History Of The Isuzu Gemini and G161Z Engine

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History Of The Isuzu Gemini and G161Z Engine

Post by Poida »

The original design for what was to become the G series engine came from a 'new' OHV engine design which replaced the long running sidevalve engine used in a range of Rootes Group (UK) cars.

The Rootes Group made cars under the Hillman, Singer, Sunbeam, Alpine and Humber brands. The post WW2 Hillman Minx MK1 through MK7 cars used the existing pre war side valve engine from 1945 through to 1954 then in 1955 they released MK8 the all new OHV engine design, the beginning of the G series engine as we know it. These first 1955 Hillman OHV engines were cast iron blocks and heads with non cross flow iron heads, they were only made in a 1390cc version.

Isuzu Japan were primarily manufacturers of commercial and heavy equipment until they ventured into passenger vehicles buying the rights to produce a Japanese version of the 1953 Hillman Minx the Mark 6 known as the PH10. The Mark 7 badged as the Isuzu Hillman Minx PH11 in 1954 then in 1955 they released a new model PH12 (Hillman Mark 8) which used the new Hillman 1390cc OHV engine.

In 1956 Hillman released a completely new body design known as the Audax Hillman which was also carried evr to the Isuzu range as the PH100 model.

In January 1958 Isuzu introduced a new model, the "Super Deluxe", at a higher price than the Minx. Then in March 1958 they introduced a more basic "Standard" model (designated PH50), at a lower price. The Standard model replaced the ‘mid-range’ Minx, leaving Isuzu with Standard and Super Deluxe Models. Then in August 1958 the range was face-lifted to resemble the Series 2 Hillman Minx (this model was designated the PH200. At the same time, power was increased from 46–50 bhp (34–37 kW; 47–51 PS) in the Minx and to 55 bhp (41 kW; 56 PS) in the Super Deluxe. The car was also now rated to carry six passengers instead of five.

In October 1959 the Isuzu Minx was face-lifted again to resemble the UK Series 3 Hillman Minx (model designation PH300).[11] At this same time it gained the enlarged (1494 cc) motor. There were now two versions of the engine; the Standard with 60 bhp (45 kW; 61 PS) (7.5:1 compression ratio) and the Super Deluxe (62 bhp (46 kW; 63 PS), 8.5:1 CR). They were face-lifted again in October 1960 (model PH 400) to resemble the Minx Series 3A - except that the Japanese models retained the smaller windshield from the earlier Minx. There were further minor revisions in October 1961 and October 1962. In April 1963 another minor revision was made in which power was lifted to 68 bhp (51 kW; 69 PS) (Standard) and 70 bhp (52 kW; 71 PS) (Super DeLuxe). Revisions after October 1960 were not given new model designations and continued to be called PH400. Isuzu phased out the Hillman Minx in June 1964 at which time 57,729 Isuzu Hillmans had been made.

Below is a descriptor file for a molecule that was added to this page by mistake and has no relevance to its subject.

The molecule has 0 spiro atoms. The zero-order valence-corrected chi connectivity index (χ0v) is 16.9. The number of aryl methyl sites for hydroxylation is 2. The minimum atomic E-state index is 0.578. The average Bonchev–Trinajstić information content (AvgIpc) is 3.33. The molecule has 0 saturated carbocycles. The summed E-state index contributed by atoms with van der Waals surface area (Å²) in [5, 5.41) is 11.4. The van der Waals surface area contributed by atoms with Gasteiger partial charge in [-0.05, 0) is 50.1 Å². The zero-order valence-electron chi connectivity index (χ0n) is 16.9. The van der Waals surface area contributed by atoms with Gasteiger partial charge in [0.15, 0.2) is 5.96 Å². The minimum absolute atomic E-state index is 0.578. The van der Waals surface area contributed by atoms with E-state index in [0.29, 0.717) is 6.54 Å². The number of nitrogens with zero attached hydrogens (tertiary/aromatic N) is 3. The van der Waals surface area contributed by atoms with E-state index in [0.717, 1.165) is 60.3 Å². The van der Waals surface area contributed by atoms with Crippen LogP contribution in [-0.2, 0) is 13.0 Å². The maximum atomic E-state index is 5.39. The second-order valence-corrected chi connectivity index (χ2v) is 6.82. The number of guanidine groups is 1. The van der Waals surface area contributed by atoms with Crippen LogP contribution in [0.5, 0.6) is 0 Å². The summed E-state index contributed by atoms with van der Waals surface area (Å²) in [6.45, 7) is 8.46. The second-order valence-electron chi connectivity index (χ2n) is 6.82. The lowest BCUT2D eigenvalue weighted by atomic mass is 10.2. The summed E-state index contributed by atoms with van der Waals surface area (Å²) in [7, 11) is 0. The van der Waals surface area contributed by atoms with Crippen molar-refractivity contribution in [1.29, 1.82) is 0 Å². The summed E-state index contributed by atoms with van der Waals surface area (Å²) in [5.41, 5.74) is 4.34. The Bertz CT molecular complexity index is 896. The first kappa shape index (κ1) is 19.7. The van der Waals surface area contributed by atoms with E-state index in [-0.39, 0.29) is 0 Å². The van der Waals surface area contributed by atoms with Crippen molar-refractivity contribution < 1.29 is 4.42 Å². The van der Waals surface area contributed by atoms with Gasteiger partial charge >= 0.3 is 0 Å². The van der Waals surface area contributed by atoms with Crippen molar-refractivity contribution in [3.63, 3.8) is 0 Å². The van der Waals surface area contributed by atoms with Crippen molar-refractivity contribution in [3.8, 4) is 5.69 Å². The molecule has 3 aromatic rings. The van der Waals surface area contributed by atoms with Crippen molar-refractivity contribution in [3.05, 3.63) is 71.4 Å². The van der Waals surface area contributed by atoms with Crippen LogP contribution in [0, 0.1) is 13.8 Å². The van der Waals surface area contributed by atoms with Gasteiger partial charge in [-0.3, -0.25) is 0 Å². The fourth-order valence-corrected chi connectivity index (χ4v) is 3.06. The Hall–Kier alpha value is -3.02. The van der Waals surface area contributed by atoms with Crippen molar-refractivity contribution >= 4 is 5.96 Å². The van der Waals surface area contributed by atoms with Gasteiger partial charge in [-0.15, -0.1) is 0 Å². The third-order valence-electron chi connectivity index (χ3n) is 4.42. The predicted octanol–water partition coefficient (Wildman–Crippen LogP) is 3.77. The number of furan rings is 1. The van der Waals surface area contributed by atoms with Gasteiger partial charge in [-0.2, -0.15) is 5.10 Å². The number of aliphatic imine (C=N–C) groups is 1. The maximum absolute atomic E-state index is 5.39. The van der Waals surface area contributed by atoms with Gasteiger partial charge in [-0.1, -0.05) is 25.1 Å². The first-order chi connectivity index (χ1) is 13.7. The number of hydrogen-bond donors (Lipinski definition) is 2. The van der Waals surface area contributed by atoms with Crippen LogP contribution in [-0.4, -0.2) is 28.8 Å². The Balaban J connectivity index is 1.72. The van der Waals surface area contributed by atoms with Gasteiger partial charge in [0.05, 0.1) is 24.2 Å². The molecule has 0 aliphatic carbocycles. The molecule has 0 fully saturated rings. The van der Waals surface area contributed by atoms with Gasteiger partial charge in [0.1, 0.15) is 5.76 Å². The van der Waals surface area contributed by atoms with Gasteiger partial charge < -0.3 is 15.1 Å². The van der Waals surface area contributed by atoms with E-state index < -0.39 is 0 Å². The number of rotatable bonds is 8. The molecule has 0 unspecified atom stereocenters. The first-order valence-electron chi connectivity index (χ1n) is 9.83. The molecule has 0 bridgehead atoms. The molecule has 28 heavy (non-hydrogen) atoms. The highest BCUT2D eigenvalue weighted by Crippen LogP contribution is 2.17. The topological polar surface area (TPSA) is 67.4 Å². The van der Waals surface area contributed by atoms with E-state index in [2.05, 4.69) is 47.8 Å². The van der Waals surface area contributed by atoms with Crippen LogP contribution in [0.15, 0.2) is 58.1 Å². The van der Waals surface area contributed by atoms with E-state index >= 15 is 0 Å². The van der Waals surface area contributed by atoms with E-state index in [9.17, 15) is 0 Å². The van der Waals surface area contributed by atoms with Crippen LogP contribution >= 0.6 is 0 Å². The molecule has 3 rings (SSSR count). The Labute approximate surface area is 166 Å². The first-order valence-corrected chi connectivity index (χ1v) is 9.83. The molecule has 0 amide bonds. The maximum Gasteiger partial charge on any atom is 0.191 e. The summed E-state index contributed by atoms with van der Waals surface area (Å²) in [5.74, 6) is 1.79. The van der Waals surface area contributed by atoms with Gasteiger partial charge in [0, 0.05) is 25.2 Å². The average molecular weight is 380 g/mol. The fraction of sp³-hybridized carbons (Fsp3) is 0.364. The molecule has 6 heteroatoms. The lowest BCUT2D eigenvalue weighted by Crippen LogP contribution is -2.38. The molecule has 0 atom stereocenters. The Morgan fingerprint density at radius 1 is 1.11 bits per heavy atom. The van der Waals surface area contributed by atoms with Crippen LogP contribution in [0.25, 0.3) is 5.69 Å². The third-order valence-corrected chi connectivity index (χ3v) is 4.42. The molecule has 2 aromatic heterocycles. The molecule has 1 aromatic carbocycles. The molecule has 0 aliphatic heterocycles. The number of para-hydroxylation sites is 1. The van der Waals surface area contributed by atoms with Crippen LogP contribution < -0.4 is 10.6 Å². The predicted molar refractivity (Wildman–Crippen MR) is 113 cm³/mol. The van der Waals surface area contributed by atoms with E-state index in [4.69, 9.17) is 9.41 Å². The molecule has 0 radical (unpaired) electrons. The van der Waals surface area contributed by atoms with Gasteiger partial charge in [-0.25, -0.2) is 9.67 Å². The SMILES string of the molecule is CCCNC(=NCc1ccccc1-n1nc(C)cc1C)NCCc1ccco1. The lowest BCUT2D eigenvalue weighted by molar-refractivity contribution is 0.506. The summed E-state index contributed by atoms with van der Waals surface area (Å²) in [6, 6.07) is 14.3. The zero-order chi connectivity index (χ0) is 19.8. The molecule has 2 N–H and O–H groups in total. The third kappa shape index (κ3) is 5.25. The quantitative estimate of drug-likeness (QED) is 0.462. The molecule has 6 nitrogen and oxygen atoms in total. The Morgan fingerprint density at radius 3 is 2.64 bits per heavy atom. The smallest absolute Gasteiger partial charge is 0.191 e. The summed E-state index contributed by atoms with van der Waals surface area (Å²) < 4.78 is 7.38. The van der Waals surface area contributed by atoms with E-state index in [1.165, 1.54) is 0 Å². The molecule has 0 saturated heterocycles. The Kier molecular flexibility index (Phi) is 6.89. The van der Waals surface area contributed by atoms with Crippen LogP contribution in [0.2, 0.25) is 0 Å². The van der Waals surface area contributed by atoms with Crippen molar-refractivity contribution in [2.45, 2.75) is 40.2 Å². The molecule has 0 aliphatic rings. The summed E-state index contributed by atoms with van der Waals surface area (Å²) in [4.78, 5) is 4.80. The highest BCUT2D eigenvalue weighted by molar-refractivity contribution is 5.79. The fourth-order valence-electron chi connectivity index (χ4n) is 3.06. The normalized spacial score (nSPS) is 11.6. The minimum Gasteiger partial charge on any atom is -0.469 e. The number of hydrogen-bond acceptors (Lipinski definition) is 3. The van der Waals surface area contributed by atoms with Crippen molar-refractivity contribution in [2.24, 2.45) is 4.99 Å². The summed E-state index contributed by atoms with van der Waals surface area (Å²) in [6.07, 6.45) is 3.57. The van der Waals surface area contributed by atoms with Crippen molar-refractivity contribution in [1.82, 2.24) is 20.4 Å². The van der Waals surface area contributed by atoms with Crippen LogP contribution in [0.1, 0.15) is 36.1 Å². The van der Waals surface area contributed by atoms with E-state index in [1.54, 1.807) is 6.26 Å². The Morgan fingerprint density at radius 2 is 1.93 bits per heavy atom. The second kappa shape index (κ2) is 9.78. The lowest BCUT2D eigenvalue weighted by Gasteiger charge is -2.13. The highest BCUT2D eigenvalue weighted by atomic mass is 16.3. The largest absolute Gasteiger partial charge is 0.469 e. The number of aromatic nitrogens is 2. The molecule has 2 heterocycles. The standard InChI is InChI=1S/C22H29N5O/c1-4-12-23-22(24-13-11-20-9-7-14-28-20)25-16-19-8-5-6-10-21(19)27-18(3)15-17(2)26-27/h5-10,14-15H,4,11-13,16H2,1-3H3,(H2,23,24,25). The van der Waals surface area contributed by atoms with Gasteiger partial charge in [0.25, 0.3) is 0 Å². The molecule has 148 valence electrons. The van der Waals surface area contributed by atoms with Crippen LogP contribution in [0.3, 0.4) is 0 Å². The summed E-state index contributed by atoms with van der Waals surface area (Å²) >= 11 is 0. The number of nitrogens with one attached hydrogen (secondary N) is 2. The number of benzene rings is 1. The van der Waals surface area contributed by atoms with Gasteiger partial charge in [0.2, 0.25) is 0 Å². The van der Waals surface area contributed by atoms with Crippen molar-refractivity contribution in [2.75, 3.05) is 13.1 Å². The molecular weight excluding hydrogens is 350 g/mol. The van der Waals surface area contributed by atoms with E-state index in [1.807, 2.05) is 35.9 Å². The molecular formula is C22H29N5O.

There was very little change to the appearance of the cars from October 1960, the last model still resembling the Series 3A Minx. The Isuzu Minx retained the 1494 cc motor until the end, never receiving the 1592 cc motor that was released in the Series 3C Hillman Minx in 1962. They were fitted with 4 speed, column-shift manual transmissions and drum brakes right until the end. Nor did Isuzu ever build the revised body shape of the Series 5 Hillman (introduced by Rootes late in 1963). But while Isuzu did not change the appearance of the Minx, they did make changes to the specifications, particularly on the Super Deluxe models. These became progressively better and better equipped than their UK Minx counterparts. Initially this meant full instrumentation (including ammeter, oil pressure gauge, clock) and a radio. A lockable glove box was added and such features as a handbrake warning light and reversing lights. Self-dipping headlights were also offered as was a boot-mounted air-conditioning system

The Isuzu Bellel - was introduced on 11 April 1961. The Bellel was a conventional 4-door sedan which certainly owed little to the Minx in terms of styling (it was similar to contemporary Farina designs like the Fiat 2300). Larger and heavier (1,190 kg (2,624 lb)), and equipped with a 2-litre (1991 cc) engine, the new Isuzu was a size above the Minx and did not replace it.

The true Minx replacement was the Isuzu Bellett. Introduced in June 1963, the Bellett was actually slightly smaller than the Minx, and the styling was much more low-slung. The Bellett was available in "Standard", "DeLuxe" and "Sport" variants, with both 2 and 4 door bodies and came with a 1471 cc petrol motor or an 1800 cc diesel. At the same time Isuzu released the Bellett Express estate with 1300cc and 1500cc engines. The Bellett Express, while looking completely different from the Hillman Express, had similar features like two doors, side hinged tailgate and sliding rear passenger windows. Isuzu did not drop the Minx as soon as the Bellett was introduced; they continued to produce it until mid-1964.

These Isuzu engines were known as the G series petrol engines and C series diesel engines, the basis for the engines that went on to power the whole range of Isuzu built passenger and light commercial vehicles. The Isuzu G engines were redesigned with both alloy twin cam crossflow OHV engines as well as alloy non crossflow OHV models then they were again redesigned with crossflow OHC alloy heads. These G series and C series engines types carry common design features. Pistons 1 & 2 and pistons 3 & 4 are paired with a wider gap between 2 and 3.

Later 4Z petrol and 4F diesel engines were evenly spaced pistons but all carried over common G and C series features such as crank journal sizes and engine bore sizes.
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